5730 Years



Beta Energy

156 keV

Travel distance

  • Air: 24 cm or 10 inches
  • Water/Tissue: 0.28mm or 0.012 inches ( ~1% of 14C betas transmitted through dead skin layer, i.e. 0.007 cm depth)
  • Plastic: 0.25mm or 0.25 inches

Annual Intake Limit

  • Inhalation: 2000 µCi
  • Ingestion: 2000 µCi


  • Portable Survey Meters:
    • Geiger-Mueller [~10% efficiency];
    • Beta Scintillator [~5% efficiency]
  • Wipe Test: Liquid Scintillation Counting is the best readily available method for counting 14C wipe tests


None required – mCi quantities not an external radiation hazard

Dosimeter Monitoring

  • Urine bioassay is the only readily available method to assess intake [for tritium, no intake = no dose].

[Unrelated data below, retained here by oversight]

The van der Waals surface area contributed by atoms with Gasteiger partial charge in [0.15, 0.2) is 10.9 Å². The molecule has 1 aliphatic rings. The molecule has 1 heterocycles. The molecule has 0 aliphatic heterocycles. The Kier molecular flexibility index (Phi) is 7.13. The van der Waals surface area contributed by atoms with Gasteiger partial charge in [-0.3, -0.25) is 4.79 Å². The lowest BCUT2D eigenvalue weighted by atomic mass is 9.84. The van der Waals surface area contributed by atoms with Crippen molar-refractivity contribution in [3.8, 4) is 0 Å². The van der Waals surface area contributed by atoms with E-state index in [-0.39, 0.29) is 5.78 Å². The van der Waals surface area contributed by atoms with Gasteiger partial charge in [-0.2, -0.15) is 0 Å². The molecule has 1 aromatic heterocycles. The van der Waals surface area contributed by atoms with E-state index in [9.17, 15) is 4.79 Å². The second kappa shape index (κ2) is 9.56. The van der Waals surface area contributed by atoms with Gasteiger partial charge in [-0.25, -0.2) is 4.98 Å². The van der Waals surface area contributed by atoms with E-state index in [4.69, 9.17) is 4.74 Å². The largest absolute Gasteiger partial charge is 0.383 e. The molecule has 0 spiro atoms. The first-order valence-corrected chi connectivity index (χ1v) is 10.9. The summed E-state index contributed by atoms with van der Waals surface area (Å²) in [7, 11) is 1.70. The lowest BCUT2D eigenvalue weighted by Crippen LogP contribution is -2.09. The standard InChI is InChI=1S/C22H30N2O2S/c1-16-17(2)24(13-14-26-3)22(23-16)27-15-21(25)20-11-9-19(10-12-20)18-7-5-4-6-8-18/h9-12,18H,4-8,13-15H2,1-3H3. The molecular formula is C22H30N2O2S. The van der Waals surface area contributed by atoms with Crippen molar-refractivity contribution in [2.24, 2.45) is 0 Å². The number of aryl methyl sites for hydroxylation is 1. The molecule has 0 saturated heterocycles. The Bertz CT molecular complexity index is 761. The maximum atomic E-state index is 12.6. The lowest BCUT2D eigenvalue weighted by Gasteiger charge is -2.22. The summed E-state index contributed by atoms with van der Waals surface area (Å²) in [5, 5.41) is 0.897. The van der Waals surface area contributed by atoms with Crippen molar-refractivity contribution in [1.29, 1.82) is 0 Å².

• After any accident/incident in which an intake is suspected please provide urine sample for analysis.


  • Avoid skin contamination [absorption], ingestion, inhalation, & injection [all routes of intake].
  • Many 14C compounds readily penetrate gloves and skin; handle such compounds remotely and wear double gloves, changing the outer pair at least every 20 minutes.


  • Wipe test of work areas and equipment surfaces and count them in a Liquid Scintillation Counter.
  • Monitor surfaces routinely and keep records of the results. A GM probe may detect 14C if the probe is used within a ½ inch of the surface and the proper probe is used.
  • Dispose the waste as per USC radiation waste policies. Do not mix the waste with any other isotope.

Radiological Data

  • Radiotoxicity:
    • 0.023 mrem/uCi of 14CO2 inhaled;
    • 2.09 mrem/uCi organic compounds inhaled/ingested
  • Critical Organ:
    • Fat tissue [most labeled compounds]; bone [some labeled carbonates]
  • Exposure Routes:
    • Ingestion, inhalation, puncture, wound, skin contamination absorption
  • Radiological Hazard:
    • External Exposure – None from weak 14C beta
    • Internal Exposure & Contamination – Primary concern